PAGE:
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Ghanaian children at the bottom of the global gold chain industry. 2019 - 2021

Due to the illicit and temporal nature of galamsey, illegal gold minings in Ghana, there is limited verifiable data on persons participating in the sector. It is estimated that over 1 million informal jobs are created by the artisanal and small scale gold mining(ASGM) sector and supporting supply chain activities, translating to a direct contribution dozens of thousands of children.

Foreign national companies own the vast majority of Ghana’s gold wealth, but almost a third of the multi-billion-dollar industry is produced by indigenous ASGM.
Ghanaian youth suffer the traumatic exploits of ASGM. The International Labour Organization identifies the mining industry as “extremely hazardous,” and for children, the impacts are detrimental on their physiological and social health and development.
ASGM principally engages children who are paid minimally or not paid at all. ASGM is a labor extensive method which exposes children to violent explosions, rock fall, tunnel collapse and environmental contamination. Children perform low-skilled, dangerous tasks such as, shoveling, crushing, carrying and washing ore, amalgamating ore with mercury and burning the amalgam. In general, mine owners and their affiliates, attested to strict adherence to Constitutional mandates regarding children in hazardous occupations and forced labour.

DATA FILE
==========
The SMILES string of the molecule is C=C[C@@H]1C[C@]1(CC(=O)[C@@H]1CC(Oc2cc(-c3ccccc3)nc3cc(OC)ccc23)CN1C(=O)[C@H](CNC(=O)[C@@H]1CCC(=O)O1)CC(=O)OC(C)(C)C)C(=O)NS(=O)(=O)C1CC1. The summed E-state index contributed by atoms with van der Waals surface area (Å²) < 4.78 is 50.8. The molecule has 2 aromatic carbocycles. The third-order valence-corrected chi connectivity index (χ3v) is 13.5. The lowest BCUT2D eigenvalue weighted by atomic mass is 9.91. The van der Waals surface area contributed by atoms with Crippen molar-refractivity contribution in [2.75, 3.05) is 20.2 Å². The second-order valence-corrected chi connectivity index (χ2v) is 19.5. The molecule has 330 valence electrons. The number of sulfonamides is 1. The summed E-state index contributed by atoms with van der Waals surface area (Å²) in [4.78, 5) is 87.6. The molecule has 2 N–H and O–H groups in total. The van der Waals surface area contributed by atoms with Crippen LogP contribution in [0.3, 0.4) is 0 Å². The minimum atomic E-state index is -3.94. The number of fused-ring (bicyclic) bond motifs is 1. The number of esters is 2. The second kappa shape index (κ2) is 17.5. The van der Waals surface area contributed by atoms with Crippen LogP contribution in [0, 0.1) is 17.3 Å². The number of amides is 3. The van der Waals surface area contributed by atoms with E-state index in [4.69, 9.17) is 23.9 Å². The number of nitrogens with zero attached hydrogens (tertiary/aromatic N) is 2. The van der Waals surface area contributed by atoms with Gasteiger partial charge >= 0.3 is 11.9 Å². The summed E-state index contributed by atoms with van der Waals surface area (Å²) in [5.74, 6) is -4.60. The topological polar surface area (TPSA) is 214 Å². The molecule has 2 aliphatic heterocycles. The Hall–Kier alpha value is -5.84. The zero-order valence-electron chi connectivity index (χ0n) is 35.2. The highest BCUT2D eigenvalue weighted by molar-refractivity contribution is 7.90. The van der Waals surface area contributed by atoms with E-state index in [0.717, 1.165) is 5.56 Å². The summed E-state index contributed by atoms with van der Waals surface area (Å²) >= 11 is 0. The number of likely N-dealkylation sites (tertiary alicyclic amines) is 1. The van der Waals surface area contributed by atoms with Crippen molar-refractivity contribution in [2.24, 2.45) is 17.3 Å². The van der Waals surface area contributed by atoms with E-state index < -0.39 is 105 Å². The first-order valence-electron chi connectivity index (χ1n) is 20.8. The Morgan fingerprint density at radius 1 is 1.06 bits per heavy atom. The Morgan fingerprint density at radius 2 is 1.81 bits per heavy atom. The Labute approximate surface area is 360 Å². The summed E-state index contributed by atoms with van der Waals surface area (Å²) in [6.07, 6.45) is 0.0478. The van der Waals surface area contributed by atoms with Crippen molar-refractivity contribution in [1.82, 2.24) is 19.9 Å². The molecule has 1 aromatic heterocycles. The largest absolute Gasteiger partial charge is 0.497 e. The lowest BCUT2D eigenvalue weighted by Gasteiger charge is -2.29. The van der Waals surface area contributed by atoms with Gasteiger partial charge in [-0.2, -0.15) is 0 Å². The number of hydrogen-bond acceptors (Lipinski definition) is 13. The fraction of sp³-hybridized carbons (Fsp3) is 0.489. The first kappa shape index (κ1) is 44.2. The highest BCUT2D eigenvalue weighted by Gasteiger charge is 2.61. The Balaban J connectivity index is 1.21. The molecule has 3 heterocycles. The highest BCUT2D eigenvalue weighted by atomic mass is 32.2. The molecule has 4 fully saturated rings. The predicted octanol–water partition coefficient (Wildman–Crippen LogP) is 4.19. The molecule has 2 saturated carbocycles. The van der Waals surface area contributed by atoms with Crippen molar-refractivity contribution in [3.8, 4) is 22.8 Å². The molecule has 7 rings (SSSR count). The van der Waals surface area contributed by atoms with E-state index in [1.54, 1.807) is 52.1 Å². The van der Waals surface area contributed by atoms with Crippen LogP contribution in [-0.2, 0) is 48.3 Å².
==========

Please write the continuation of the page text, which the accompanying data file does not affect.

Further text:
Adult miners utilize children as mules to transport heavy loads of ore on
their heads and backs, from the river banks to processing sites. Carrying heavy loads stresses spinal growth plates, and pinches the spinal cord, causing catastrophic injuries such as fracture, dislocation, and even death. For young girls, the heavy loads stunt pelvic bone development leading to pregnancy complications. In addition to the risks directly associated with dangerous extractive methods, girls endure sexual harassment, sexual exploitation, defilement, and rape. The general informality of the sector feeds criminality; the abuse is compounded by transient migrant workers that track mineral rich areas.

According to The Ministry of Lands and Natural Resources in Ghana only in 2019 around $9 billion worth of gold exports remained unaccounted, being smuggled to the major importer countries like India, United Arab Emirates and Switzerland, landed in banks, high profile electronic devices or as a jewellery, most of this gold is from galamsey where children are forced to work.


Children on their way to the bush to work in the illegal gold mine.


Women with her two children going to work in gold mine.


Young girls picking up the peace of gold from the road in centre of their village, just after heavy rain.


Young galamsey worker at the mine site. She is working here digging, carries and washing load.

Boy grinding rocks full of gold dust.


Young boy at the rock grinders station.

Young girl at the illegal gold mine.


The rocks with gold after grinded to the powder need to be wash to  seperate the gold dust.


Teenage boy cleaning his hand after he fixed the rock grinder.


Illegal gold mine in the middle of bush in Amansie West Region.

5 years old boy at the gold mine, he work here with his mum and 3 other siblings.

Young galamsey worker at the small scale gold mining site.

Young gold mine workers on their way home after work.

Mum and her daughter working at the dusty grinder station.

Woman washing load with two young boys to find the gold dust at the galamsey site.

Young boy washing waste mud at the end of the a few washing stations line based on a muddy hillside.

Street shop with second hand children clothing in front of the gold buying agent in the village in Brong Ahafo Region. Child labour and child work mostly is free in Ghana.

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